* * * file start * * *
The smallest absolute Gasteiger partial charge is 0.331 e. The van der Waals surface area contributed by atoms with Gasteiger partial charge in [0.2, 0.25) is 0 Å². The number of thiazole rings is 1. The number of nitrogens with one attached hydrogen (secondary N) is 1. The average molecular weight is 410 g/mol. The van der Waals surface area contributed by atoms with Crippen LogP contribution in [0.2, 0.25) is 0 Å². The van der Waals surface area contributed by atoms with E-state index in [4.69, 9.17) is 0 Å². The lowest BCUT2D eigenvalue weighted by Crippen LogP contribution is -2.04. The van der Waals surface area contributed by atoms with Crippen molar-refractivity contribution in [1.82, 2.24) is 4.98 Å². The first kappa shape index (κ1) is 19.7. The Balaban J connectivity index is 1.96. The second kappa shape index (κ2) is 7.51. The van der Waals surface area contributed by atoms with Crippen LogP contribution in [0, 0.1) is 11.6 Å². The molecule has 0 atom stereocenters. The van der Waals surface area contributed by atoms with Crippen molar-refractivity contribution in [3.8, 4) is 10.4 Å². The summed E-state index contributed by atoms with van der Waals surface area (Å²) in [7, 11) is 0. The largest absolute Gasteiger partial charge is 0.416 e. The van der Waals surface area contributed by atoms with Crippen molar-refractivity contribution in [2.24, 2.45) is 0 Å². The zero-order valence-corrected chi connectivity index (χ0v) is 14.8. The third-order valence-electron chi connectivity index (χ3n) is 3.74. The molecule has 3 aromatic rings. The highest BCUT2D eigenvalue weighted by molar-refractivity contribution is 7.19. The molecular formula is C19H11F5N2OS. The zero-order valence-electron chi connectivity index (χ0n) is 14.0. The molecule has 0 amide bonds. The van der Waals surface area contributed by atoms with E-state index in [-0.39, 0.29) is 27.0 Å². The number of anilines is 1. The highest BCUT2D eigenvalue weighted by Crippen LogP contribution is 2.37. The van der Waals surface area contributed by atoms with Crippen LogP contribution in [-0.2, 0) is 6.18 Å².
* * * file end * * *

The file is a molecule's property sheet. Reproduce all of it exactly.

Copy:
The smallest absolute Gasteiger partial charge is 0.331 e. The van der Waals surface area contributed by atoms with Gasteiger partial charge in [0.2, 0.25) is 0 Å². The number of thiazole rings is 1. The number of nitrogens with one attached hydrogen (secondary N) is 1. The average molecular weight is 410 g/mol. The van der Waals surface area contributed by atoms with Crippen LogP contribution in [0.2, 0.25) is 0 Å². The van der Waals surface area contributed by atoms with E-state index in [4.69, 9.17) is 0 Å². The lowest BCUT2D eigenvalue weighted by Crippen LogP contribution is -2.04. The van der Waals surface area contributed by atoms with Crippen molar-refractivity contribution in [1.82, 2.24) is 4.98 Å². The first kappa shape index (κ1) is 19.7. The Balaban J connectivity index is 1.96. The second kappa shape index (κ2) is 7.51. The van der Waals surface area contributed by atoms with Crippen LogP contribution in [0, 0.1) is 11.6 Å². The molecule has 0 atom stereocenters. The van der Waals surface area contributed by atoms with Crippen molar-refractivity contribution in [3.8, 4) is 10.4 Å². The summed E-state index contributed by atoms with van der Waals surface area (Å²) in [7, 11) is 0. The largest absolute Gasteiger partial charge is 0.416 e. The van der Waals surface area contributed by atoms with Crippen molar-refractivity contribution in [2.24, 2.45) is 0 Å². The zero-order valence-corrected chi connectivity index (χ0v) is 14.8. The third-order valence-electron chi connectivity index (χ3n) is 3.74. The molecule has 3 aromatic rings. The highest BCUT2D eigenvalue weighted by molar-refractivity contribution is 7.19. The molecular formula is C19H11F5N2OS. The zero-order valence-electron chi connectivity index (χ0n) is 14.0. The molecule has 0 amide bonds. The van der Waals surface area contributed by atoms with E-state index in [-0.39, 0.29) is 27.0 Å². The number of anilines is 1. The highest BCUT2D eigenvalue weighted by Crippen LogP contribution is 2.37. The van der Waals surface area contributed by atoms with Crippen LogP contribution in [-0.2, 0) is 6.18 Å².